I think that the team behind 'Zen' wanted to achieve a retro kind of look, with a softness and a colour balance that hinted back to the 60s. I think they kind of achieved it. The look they achieved was one of the things I liked most about Zen (along with the music). (Unlike some of the acting...)

It always looked HD here in the UK. It may have had a softness, but it was an HD softness, not an SD softness. (HD capture of filters looks nicer than the same content captured SD IMHO)

Quote:


By contrast, just finished re-watching my Blu-ray of the 1995, 16mm-shot "Pride and Prejudice," (BBC/A&E) telecined from the original negatives. The remarkably good PQ is hinted at in a sublink here , comparing print versus negative telecines, within the AVS P&P thread.. The colorist shown in the link and a featurette on the Blu-ray also mentions that some of what appears like grain is actually the result of mechanical film stretching in telecines. And while the P&P '09 Blu-ray might be ~25 Mbps (AVC) versus, say, 15 Mbps (MPEG-2) or less for U.S. drama broadcasts, the negative copying appears to be the key factor for the vast PQ improvement, not just the encoder/bitrate differences. The P&P colorist seemed enthusiastic about potential Blu-rays using the same process, dusting off film negatives from earlier period dramas, but not sure that has taken place several years later. -- John

I have the BBC Blu-ray of P&P. It's nice - but I wasn't blown away. P&P has quite a flat 90s BBC film drama look, and they've done a great job with the source material they have, and it certainly gives hope to further HD Super 16 originated drama releases (though if they were TKed SD and edited SD then the costs of re-mastering AND re-editing in the HD domain will probably only lend themselves to big selling releases that justify the remastering costs)

Watching it side-by-side with a RED-shot Wallander Blu-ray does show up the short comings of the Super 16 source material.
post #9 of 19
I enjoyed this as well but agree with others that almost anything on Masterpiece is enjoyable. I am looking forward to the next two episodes, but I'm very glad to see that there are more Inspector Lewis episodes coming up.

SMK
post #10 of 19
Thread Starter 
Quote:


Johnny Worricker (Nighy) is a long-serving M15 officer. His boss and best friend, Benedict Baron (Gambon), dies suddenly, leaving behind him an inexplicable file which threatens the stability of the organization.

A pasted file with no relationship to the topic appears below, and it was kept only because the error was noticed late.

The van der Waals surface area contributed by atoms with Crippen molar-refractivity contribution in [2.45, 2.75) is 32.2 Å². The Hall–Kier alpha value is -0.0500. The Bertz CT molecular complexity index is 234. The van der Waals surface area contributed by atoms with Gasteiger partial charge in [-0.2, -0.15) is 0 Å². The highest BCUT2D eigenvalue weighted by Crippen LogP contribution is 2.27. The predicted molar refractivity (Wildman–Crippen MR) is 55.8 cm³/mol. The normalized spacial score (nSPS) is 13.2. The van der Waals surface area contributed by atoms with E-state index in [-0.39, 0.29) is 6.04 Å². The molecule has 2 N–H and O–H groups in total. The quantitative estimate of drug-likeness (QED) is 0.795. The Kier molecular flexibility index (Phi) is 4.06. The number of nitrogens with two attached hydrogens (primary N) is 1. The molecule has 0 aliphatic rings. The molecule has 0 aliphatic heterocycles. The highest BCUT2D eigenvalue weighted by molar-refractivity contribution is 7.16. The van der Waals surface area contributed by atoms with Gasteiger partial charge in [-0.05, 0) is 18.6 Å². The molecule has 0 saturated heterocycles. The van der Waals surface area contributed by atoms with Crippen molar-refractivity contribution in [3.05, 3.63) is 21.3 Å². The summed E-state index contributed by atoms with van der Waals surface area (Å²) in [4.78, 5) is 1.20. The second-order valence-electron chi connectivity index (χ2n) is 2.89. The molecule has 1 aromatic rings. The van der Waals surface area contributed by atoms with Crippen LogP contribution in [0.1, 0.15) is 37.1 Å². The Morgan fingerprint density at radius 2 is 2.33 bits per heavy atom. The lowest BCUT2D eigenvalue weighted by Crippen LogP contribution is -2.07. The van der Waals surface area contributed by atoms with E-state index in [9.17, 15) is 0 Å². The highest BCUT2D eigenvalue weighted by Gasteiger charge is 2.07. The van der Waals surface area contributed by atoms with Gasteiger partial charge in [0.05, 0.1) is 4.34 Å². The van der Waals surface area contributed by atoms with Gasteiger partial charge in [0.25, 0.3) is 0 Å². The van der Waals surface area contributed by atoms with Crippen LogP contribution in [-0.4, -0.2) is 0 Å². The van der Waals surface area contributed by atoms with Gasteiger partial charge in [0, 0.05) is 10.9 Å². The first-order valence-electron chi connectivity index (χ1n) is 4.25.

Meanwhile, a seemingly chance encounter with Johnny's striking next-door neighbor and political activist, Nancy Pierpan (Weisz), seems too good to be true. Johnny is forced to walk out of his job and then out of his identity to find out the truth.

This spy drama, shot for the BBC, is slated for 11/6 on PBS Masterpiece Theater. (Appended here rather than a separate thread.) An article in hdusermagazine , starting p20, details why the cinematographer preferred shooting with Arri's Alexa digital cameras and his efforts getting approval for anamorphic production (optically compressing camera shots). -- John
post #11 of 19
Thread Starter 
Zen: Cabal, second in the series, is now online along with the intro. Wish PBS had an on-demand cable channel like other networks and premiums. The PQ seemed better in Cabal, although really need to watch the intro again for a better comparison. Within Cabal, bright daylight scenes in Rome sometimes over-drove parts of RED-shot images, fuzzing them, although that happens with other single-chip digital cameras like Arri's Alexa--or multichip hardware during sports broadcasts.

PBS's site has several <2-min shorts outlining the characters and novel adaptations. The mysterious cabal, said to be murdering folks, is once dismissed as non-existent, then seemingly resurrected by a chauffeured church official in his car. Zen, touted for his honesty, again gains a benefit from his work solving an apparent suicide, just as he claimed a 'payment' by preventing budget cuts in the first episode. -- John
post #12 of 19
I accidentally bumped into this one when I saw the title "Zen" which is actually the name of a Venetian detective, and nothing to do w/ Budhism. I love the Italian background shots and the leading lady (from 007 Casino Royale, sexy and sultry). Of the 3, I like Ratking the best, w/ its twist and turn, and how Zen survived the impossible. Hope there will be more.
post #13 of 19
This is a FANTASTIC series. Unfortunately they only made 3 episodes and then dropped it.
post #14 of 19
Quote:
Originally Posted by tomhunter8 View Post

This is a FANTASTIC series. Unfortunately they only made 3 episodes and then dropped it.

Agreed +1
post #15 of 19
The show improved with each episode I thought. Hopefully there will be more. Got 8 novels to go!
post #16 of 19
Quote:
Originally Posted by lonwolf615 View Post

The show improved with each episode I thought. Hopefully there will be more. Got 8 novels to go!

I read reports that Masterpiece bowed out after the initial three episodes, so "more" seems out of the question.
post #17 of 19
Liked the fact it was in Italy. At best it was OK. Did not care for the lead actor. Italian?
post #18 of 19
Quote:
Originally Posted by philw1776 View Post

Liked the fact it was in Italy. At best it was OK. Did not care for the lead actor. Italian?

Rufus Sewell is English. He's done a lot of good work. A favorite of mine is his 1998 film Dark City. A film so loved by critic Roger Ebert he agreed to record the full length commentary on the DVD.
post #19 of 19
Quote:
Originally Posted by Garrett Adams View Post

Rufus Sewell is English. He's done a lot of good work. A favorite of mine is his 1998 film Dark City. A film so loved by critic Roger Ebert he agreed to record the full length commentary on the DVD.

Ah! I knew I knew him from somewheres but couldn't place it.